Many women are not aware that we produce the ‘male’ hormone testosterone and how important it is to our overall health – sexual, reproductive and otherwise. If levels fall, we can age more rapidly and our bodies become weaker.
Testosterone is the principal anabolic and sex hormone in humans, responsible for sexual desire and function, muscular hypertrophy, densification of bones, and hair growth. Compared to females, males famously produce about ten times the amount of testosterone, but females are far more sensitive to its effects. Though testosterone is largely responsible for those traits and characteristics that are considered “masculine” – physical strength, body hair, dominance, and virility – both sexes require it for proper sexual and physical development. In mammals, males secrete it primarily from the testicles (about 95% of the total amount, in fact) and women secrete it from the ovaries. A modicum is produced in the adrenal glands in both sexes.
To increase testosterone naturally:
- Resistance training is a potent stimulant of testosterone (T) production, so be sure to lift heavy things every now and again. If you want to tinker even further, messing around with rest intervals between sets can stimulate different hormonal responses. In one study, resting 90 seconds between squat and bench press sets boosted post-workout T levels the most, followed by rest periods of 120 seconds. Resting 60 seconds increased growth hormone the most and T the least.
- Since cortisol antagonizes and reduces free testosterone levels, and stress promotes the release of cortisol, avoiding stress becomes crucial for maintaining or boosting T levels. Make sure you get a good night’s sleep, every night (which in and of itself increases testosterone levels). Avoid overtraining, especially in the chronic cardio arena, which may affect T levels and reproductive function. And be sure to take time to chill out and relax (read a book; go for a walk, play).
- Exercise! Make sure you push yourself and take minimal breaks. Drink water throughout.
- Vitamin D, already associated with bone and muscular strength, also positively correlates with testosterone levels in men. Back in February, the vitamin D and testosterone link got a decent amount of media attention.
- Toxic substances called dioxins have been shown to interfere with the male reproductive system, including production of testosterone. While concentrated sources of dioxins include Agent Orange, we obtain most of our dietary dioxins through conventionally-raised animal products, especially animal fats and dairy (dioxins accumulate in fat). If you’re going to be eating fatty cuts of meat or using dairy, try to go for pastured, grass-fed animals to reduce your exposure and lessen the negative impact on your testosterone levels. A low-fat, high-fiber diet reduced serum and free testosterone levels in middle-aged men. T usage wasn’t affected, but T production was reduced. Another look at male athletes found that both saturated fat, monounsaturated fat, and cholesterol intakes were positively correlated with resting testosterone levels. You can naturally raise your testosterone levels by adding more healthy fats by eating more nuts & seeds, fatty fish like salmon & tuna, avocados, olives, vegetable oils, and natural peanut butter. Eating a very low-fat diet can actually lead to lowered testosterone levels because your body needs healthy fats in order to produce testosterone.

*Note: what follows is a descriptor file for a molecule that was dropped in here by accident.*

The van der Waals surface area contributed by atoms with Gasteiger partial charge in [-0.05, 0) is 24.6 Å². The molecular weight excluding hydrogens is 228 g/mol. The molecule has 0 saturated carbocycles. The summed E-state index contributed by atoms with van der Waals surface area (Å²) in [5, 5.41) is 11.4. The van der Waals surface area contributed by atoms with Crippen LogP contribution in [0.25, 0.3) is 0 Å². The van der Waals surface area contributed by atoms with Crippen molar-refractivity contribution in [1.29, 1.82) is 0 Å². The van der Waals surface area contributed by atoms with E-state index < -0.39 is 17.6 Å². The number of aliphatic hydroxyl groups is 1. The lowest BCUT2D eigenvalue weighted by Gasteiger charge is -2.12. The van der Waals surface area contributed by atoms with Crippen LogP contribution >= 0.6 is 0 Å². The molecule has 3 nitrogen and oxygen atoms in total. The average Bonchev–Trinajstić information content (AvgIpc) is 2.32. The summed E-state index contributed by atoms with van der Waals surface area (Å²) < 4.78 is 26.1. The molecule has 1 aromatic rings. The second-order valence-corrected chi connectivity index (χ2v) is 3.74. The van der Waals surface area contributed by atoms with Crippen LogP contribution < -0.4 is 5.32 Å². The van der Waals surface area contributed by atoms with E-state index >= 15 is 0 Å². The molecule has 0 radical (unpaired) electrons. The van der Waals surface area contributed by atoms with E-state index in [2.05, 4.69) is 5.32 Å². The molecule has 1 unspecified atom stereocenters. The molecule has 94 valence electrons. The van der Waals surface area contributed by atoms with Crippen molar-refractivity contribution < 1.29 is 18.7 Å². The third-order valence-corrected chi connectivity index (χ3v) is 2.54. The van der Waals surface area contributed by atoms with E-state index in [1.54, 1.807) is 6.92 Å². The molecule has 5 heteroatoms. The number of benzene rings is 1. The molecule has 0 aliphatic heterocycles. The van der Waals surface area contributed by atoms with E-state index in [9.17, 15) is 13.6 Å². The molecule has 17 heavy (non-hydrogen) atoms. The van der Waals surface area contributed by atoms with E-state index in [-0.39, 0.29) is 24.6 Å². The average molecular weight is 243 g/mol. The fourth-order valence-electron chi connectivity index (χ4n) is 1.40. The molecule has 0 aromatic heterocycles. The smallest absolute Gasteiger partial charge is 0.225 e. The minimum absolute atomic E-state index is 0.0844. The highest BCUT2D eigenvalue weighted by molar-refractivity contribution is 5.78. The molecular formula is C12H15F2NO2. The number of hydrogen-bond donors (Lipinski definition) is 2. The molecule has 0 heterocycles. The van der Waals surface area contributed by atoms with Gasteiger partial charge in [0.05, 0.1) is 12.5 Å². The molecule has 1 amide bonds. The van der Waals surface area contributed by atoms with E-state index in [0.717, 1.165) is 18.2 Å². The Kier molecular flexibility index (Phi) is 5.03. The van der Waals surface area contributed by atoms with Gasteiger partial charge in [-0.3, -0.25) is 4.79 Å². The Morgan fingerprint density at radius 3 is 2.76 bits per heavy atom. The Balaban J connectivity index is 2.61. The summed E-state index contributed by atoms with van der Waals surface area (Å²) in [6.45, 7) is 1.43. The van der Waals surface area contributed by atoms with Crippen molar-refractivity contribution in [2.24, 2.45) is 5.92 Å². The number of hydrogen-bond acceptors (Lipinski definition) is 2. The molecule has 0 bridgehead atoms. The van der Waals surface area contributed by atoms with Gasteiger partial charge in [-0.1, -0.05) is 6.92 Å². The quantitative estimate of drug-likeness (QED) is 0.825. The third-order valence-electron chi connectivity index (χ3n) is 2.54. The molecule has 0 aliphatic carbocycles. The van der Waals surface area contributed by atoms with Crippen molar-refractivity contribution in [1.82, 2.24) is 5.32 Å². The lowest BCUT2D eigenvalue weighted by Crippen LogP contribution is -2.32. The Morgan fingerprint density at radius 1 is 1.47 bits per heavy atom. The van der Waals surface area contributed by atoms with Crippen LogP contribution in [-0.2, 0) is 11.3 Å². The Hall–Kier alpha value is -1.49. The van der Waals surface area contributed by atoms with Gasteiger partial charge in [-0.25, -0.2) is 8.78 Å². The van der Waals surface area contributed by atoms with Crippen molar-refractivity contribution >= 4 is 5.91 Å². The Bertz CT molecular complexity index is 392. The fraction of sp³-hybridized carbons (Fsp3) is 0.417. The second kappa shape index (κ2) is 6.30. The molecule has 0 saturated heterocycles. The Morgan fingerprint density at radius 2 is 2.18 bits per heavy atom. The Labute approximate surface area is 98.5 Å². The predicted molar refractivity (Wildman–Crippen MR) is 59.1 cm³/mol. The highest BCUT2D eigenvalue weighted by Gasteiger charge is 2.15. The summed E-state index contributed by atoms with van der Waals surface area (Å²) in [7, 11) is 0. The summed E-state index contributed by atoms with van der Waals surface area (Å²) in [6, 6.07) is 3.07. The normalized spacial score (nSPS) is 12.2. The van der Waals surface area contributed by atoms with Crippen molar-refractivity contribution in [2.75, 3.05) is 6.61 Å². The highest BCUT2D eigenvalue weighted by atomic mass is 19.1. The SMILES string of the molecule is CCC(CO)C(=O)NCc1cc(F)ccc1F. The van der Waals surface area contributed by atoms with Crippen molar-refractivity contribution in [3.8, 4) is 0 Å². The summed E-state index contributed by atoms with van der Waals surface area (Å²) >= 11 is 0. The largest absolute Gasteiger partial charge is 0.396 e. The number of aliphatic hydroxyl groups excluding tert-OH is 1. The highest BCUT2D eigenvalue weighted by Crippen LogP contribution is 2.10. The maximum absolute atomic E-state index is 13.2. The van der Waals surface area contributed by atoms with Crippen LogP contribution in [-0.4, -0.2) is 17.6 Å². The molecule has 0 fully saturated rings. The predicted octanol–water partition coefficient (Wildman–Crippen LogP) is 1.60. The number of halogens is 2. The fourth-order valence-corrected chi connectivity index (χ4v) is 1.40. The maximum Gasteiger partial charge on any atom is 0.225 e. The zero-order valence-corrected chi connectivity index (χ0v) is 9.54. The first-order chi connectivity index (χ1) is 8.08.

- The more overweight you are or the higher your body fat percentage is the higher your estrogen levels will be because body fat contains an enzyme called aromatase that converts your ‘manly’ testosterone into ‘womanly’ estrogen making your testosterone levels drop so…
- Researchers found that 75 grams of pure glucose – and the resultant spike in blood sugar – was enough to drop testosterone levels by as much as 25% in a random grouping of healthy, prediabetic, and diabetic men. Now keep in mind how rapidly many SAD carb choices (pasta, cereal, bread, etc) convert to glucose upon digestion… A zinc deficiency predicts lowered testosterone (eat your shellfish), but heroic supplementary doses of the mineral don’t boost T levels beyond normal in those with adequate dietary intake.
- Xenoestrogens are man-made estrogens that are found in things like pesticides, artificial growth hormones & steroids, air fresheners and plastic containers and these xenoestrogens will increase your levels of the female hormone estrogen while lowering testosterone.
- Get sleep! Your testosterone levels can drop down by as much as 40 PERCENT when you don’t get enough sleep.
- When you get stressed out – your body releases a “stress” hormone called cortisol that shuts down testosterone production.
- Now if you have a hard time avoiding stress – you want to start taking 1000-1500 mg of vitamin C per day because… Vitamin C has been shown to lower cortisol levels allowing your body to make more Testosterone and like Zinc…Vitamin C reduces the armostase enzyme that converts your testosterone into estrogen.
- If you’re not getting sexual stimulated or sexual aroused very much right now (especially if you’re over 40)… You can dramatically boost your testosterone levels by getting sexually stimulated more often.
- Vitamins A, B and E (along with Vitamin C & zinc) are all essential in the production of testosterone and not getting enough A, B and E Vitamins will lead to lower testosterone levels. If you’re eating plenty of fruits & veggies, lean meats and nuts then you shouldn’t have to worry too much about supplementing with any extra A, B, & E Vitamins.
- Alcohol makes it hard for your liver to breakdown estrogen making you have more estrogen & less testosterone. Alcohol decrease zinc levels in your body
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